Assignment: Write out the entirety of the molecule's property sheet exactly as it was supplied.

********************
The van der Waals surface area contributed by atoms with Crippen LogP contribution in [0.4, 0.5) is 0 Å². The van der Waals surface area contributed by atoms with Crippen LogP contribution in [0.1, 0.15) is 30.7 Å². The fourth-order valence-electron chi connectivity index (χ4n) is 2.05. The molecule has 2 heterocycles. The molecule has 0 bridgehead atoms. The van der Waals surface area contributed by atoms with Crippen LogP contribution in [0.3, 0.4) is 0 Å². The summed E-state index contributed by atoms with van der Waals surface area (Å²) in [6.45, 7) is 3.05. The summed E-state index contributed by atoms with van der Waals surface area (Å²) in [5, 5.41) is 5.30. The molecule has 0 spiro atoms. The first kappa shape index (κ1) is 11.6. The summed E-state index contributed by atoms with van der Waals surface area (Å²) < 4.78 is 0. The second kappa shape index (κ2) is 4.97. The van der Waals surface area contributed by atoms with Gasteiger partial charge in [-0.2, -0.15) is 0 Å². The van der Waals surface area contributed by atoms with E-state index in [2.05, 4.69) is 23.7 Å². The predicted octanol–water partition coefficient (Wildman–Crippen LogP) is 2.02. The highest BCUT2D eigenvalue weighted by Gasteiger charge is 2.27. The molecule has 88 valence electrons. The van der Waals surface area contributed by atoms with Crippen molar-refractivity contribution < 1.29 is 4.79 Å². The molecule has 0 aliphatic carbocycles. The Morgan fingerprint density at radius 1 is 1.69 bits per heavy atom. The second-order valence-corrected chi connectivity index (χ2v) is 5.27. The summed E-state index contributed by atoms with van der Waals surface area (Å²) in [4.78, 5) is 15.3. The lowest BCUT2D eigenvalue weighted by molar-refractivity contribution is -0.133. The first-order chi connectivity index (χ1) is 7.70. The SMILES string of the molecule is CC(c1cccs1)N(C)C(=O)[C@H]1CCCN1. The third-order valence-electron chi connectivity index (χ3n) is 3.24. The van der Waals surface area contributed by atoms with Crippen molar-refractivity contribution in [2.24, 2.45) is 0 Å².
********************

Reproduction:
The van der Waals surface area contributed by atoms with Crippen LogP contribution in [0.4, 0.5) is 0 Å². The van der Waals surface area contributed by atoms with Crippen LogP contribution in [0.1, 0.15) is 30.7 Å². The fourth-order valence-electron chi connectivity index (χ4n) is 2.05. The molecule has 2 heterocycles. The molecule has 0 bridgehead atoms. The van der Waals surface area contributed by atoms with Crippen LogP contribution in [0.3, 0.4) is 0 Å². The summed E-state index contributed by atoms with van der Waals surface area (Å²) in [6.45, 7) is 3.05. The summed E-state index contributed by atoms with van der Waals surface area (Å²) in [5, 5.41) is 5.30. The molecule has 0 spiro atoms. The first kappa shape index (κ1) is 11.6. The summed E-state index contributed by atoms with van der Waals surface area (Å²) < 4.78 is 0. The second kappa shape index (κ2) is 4.97. The van der Waals surface area contributed by atoms with Gasteiger partial charge in [-0.2, -0.15) is 0 Å². The van der Waals surface area contributed by atoms with E-state index in [2.05, 4.69) is 23.7 Å². The predicted octanol–water partition coefficient (Wildman–Crippen LogP) is 2.02. The highest BCUT2D eigenvalue weighted by Gasteiger charge is 2.27. The molecule has 88 valence electrons. The van der Waals surface area contributed by atoms with Crippen molar-refractivity contribution < 1.29 is 4.79 Å². The molecule has 0 aliphatic carbocycles. The Morgan fingerprint density at radius 1 is 1.69 bits per heavy atom. The second-order valence-corrected chi connectivity index (χ2v) is 5.27. The summed E-state index contributed by atoms with van der Waals surface area (Å²) in [4.78, 5) is 15.3. The lowest BCUT2D eigenvalue weighted by molar-refractivity contribution is -0.133. The first-order chi connectivity index (χ1) is 7.70. The SMILES string of the molecule is CC(c1cccs1)N(C)C(=O)[C@H]1CCCN1. The third-order valence-electron chi connectivity index (χ3n) is 3.24. The van der Waals surface area contributed by atoms with Crippen molar-refractivity contribution in [2.24, 2.45) is 0 Å².